August 4, 2022

On-demand bond for default under a construction contract—not quite says the Hong Kong Court of Appeal

M+ is Hong Kong’s brand-new museum of visual culture built by West Kowloon Cultural District Authority. It is an amazing project and great addition to the cultural landscape of Hong Kong. But the museum brings to Hong Kong not only compelling visual art. It has been a project mired in troubles from the insolvency of the original main contractor, budget blowouts and delayed completion. Last month added another chapter to the saga when the Hong Kong Court of Appeal decided to reverse a summary judgement made by the High Court in favour of the West Kowloon Cultural District Authority (WKCDA) for payment of the bonder sum of HK$297,198,000 primarily because the employer’s demand did not strictly comply with the requirements of the bond. So what looked like an on-demand bond with the usual benefits it brings the beneficiary (and the draconian adverse effects on the party providing the bond) did not turn out as clear cut as would be expected. (WestKowloon Cultural District Authority v AIG Insurance Hong Kong Limited [2022]HKCA 975).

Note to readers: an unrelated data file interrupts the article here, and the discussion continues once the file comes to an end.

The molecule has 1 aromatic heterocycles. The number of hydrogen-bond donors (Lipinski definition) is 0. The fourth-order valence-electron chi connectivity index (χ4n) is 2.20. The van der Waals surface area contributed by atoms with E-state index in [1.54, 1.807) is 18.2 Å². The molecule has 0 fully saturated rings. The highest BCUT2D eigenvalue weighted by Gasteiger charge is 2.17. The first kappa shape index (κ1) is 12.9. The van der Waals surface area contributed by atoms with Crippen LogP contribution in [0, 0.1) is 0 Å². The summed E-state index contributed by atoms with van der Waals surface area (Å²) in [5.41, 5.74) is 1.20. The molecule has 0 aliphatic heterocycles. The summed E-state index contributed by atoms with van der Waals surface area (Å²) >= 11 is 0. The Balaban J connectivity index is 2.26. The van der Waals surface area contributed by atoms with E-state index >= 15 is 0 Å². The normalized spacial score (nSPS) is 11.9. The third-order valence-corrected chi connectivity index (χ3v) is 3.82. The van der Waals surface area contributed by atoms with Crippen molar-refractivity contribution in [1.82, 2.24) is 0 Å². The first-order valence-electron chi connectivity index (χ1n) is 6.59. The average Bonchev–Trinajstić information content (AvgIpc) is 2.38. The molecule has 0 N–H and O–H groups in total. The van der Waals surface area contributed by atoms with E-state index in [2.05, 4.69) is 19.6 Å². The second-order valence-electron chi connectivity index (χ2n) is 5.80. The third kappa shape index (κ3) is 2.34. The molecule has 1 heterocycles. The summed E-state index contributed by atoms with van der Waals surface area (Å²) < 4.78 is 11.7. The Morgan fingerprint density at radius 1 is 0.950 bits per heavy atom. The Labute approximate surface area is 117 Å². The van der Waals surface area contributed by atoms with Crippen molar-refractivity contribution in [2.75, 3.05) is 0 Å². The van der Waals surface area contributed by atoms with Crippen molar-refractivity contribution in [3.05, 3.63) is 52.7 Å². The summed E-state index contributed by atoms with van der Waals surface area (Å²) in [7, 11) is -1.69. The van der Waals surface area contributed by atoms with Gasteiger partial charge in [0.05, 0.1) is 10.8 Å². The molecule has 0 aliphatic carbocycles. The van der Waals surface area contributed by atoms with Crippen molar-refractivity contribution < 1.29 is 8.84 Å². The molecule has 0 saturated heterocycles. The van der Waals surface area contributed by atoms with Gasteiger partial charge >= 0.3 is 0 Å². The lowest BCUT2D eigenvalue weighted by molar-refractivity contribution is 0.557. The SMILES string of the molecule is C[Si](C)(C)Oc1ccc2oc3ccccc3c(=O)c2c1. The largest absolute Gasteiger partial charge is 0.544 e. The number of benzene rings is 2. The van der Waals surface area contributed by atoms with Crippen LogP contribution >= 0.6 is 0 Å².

This cautionary tale began with WKCDA terminating the original main contractor for breach of its obligations under the main contract. On the same date, WKCDA issued a demand asking AIG Insurance (AIG), the bond issuer to pay out the performance bond. The relevant part of the bond stated as follows:

 

If, in [WKCDA’s] opinion, the Contractor is or has been in default in respect of any of his obligations under the Contract, [AIG] shall upon demand made by [WKCDA] in writing and without conditions or proof of the said default or amount demanded, pay the amount identified in the demand in respect of the damages, losses, charges, costs or expenses sustained by [WKCDA] by reason of the default, up to the amount of the Bonded Sum. […]

AIG refused to pay the bonded sum raising various grounds. WKCDA obtained an order from the High Court for summary judgement of the bonded sum. The Court of Appeal upheld one of the grounds of appeal, the thrust of which was that the demand was invalid because it made reference not only to existing loss and damage suffered by WKCDA but also to future loss and damage that WKCDA “will continue to suffer and sustain”.

We will leave it to the readers of this post to ponder the implications of the Court of Appeal decision. Whether or not WKCDA appeals the point to the Court of Final Appeal is to be seen. The alternative would be to issue a fresh demand and start again. Nothing is ever clearcut on a construction project. A bit like the abstract art on display at M+!